Everybody hates the Big Guy

Big Government. Big Oil. Big Brother. This morning I even heard a story on the news about Big Whiskey (wasn’t that the setting in “Unforgiven”?). There is this distrust of anything or anyone big. Why?

Maybe it’s because of the fear that anything or anyone too big won’t play by the rules. The thinkings is that the Big Guy ignores the rules and overpowers the Little Guy — you and me. But what if the Big Guy makes the rules? Then what?

God tells us in the Bible “Our God is in the heavens; he does all that he pleases.” (Psalm 115:3) For the average person in the culture I live in, that is a threatening statement. It threatens because it takes any kind of control I may have out of my hands. Like anything or anyone Big, we ask “But does he know what’s best for me?” “Can I trust him?” And, the big question whether we ask or not “What about my rights?”

Anyone who takes a moment to look at the world around them soon will realize that there is much that goes out of control. War. Weather. Relationships. But ultimate control rests in God’s hands, who created this world. The less we choose to believe this, the greater our distress in what looks like chaos in this world.

That is a battle I fight every day. A favorite passage of mine is I Peter 5:6-7, where it says “Humble yourselves, therefore, under the mighty hand of God so that at the proper time he may exalt you, casting all your anxieties on Him, for he cares for you.” Just prior to that, it says that God opposes the proud but gives grace to the humble. So, my battle is to be humble and trust the “mighty hand of God” — that is, the God who does spectacular things for his people.

So, the battle is to trust the ultimate Big Guy who makes the rules and does more than I could possibly do. And part of that battle is to not make myself the Big Guy, because I don’t have the authority or the power to run the world, even my own little one.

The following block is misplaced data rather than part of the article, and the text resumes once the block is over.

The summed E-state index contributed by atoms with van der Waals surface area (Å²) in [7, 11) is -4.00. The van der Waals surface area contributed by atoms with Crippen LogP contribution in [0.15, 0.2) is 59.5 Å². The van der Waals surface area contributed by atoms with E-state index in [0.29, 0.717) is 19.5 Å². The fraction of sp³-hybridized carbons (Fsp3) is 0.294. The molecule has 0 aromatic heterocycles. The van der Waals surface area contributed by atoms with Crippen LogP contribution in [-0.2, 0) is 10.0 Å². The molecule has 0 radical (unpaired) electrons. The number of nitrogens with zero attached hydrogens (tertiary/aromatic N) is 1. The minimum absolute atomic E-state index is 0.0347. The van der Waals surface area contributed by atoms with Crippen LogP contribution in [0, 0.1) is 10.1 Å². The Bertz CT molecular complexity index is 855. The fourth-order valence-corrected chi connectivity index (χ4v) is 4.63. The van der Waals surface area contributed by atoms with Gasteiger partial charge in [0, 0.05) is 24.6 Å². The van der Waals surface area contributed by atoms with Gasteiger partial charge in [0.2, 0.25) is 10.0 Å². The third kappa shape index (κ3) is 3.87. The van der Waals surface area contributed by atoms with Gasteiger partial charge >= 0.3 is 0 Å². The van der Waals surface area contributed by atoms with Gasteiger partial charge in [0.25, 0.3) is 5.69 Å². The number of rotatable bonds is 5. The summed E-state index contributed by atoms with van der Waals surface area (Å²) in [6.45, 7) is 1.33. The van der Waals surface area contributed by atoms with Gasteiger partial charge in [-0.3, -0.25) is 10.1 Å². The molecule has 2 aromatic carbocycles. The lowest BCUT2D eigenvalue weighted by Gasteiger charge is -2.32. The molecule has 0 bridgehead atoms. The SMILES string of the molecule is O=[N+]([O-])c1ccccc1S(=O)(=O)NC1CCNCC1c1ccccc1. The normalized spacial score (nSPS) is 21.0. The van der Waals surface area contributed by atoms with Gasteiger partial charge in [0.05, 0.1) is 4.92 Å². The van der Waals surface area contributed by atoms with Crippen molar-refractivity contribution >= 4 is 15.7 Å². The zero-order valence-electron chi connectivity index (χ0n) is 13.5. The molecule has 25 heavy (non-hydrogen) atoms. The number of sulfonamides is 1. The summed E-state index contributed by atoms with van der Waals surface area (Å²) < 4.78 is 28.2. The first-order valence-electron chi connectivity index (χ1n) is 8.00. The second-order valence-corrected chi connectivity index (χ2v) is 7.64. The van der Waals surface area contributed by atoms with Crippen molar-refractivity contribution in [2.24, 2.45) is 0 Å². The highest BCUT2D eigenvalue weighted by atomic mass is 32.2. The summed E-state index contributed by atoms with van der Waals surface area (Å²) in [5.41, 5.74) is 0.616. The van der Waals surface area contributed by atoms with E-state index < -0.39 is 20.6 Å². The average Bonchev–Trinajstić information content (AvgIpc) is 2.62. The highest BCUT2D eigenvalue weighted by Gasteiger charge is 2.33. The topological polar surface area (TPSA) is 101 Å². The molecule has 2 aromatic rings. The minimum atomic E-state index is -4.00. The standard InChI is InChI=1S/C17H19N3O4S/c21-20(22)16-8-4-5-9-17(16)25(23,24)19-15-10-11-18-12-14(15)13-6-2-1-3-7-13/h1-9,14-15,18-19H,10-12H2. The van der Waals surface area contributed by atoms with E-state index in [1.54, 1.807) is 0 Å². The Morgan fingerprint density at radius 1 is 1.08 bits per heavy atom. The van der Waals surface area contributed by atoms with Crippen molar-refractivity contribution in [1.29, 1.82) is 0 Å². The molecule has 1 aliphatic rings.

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The greatest event in history: Look and marvel at Jesus and his death

From John Piper, talking about the two paradoxes in the death of Christ:

The death of Christ was the curse of God and the wrath of God; and yet, at the same time, it was pleasing to God and a sweet fragrance. While turning from his Son and giving him up to die laden with our sin, he delighted in the obedience and love and perfection of the Son.

Therefore, let us stand in awe and look with trembling joy on the death of Jesus Christ, the Son of God. There is no greater event in history. There is no greater thing for our minds to ponder or our hearts to admire. Stay close to this. Everything important and good gathers here. It is a wise and weighty and happy place to be.

What is the good news of the gospel?

Greg Gilbert has written a new book, “What Is The Gospel?” in which he tries to clear up some misconceptions about what the gospel is and present it clearly. As Kevin DeYoung says, “Greg Gilbert, with a sharp mind and a pastor’s heart, has written a book that will be helpful for seekers, new Christians, and anyone who wants to understand the gospel with greater clarity. … As a sure-footed guide to a surprisingly controversial subject, it clears up misconceptions about the gospel, the kingdom, and the meaning of the cross.”

Gilbert explains why he wrote the book in this interview:

Here is a portion of sample chapter that you can read for free online:

Since the very beginning of time, people have been trying to save themselves in ways that make sense to them, rather than listening and submitting to God. They have been trying to figure out how to get salvation to work—how to get the gospel to work—apart from the Wicket Gate, that is, apart from the cross of Jesus Christ.

That is no less true in our own day. Indeed I believe one of the greatest dangers the body of Christ faces today is the temptation to rethink and rearticulate the gospel in a way that makes its center something other than the death of Jesus on the cross in the place of sinners.

The pressure to do that is enormous, and it seems to come from several directions. One of the main sources of pressure is the increasingly common idea that the gospel of forgiveness of sin through Christ’s death is somehow not “big” enough—that it doesn’t address problems like war, oppression, poverty, and injustice, and really “isn’t terribly important,” as one writer put it, when it comes to the real problems of this world.

Especially now, when we are in the Easter season, this is a good book to consider. But since it is small (124 pages) it would be a great book to read at any time and to give to others as well for good, sound advice.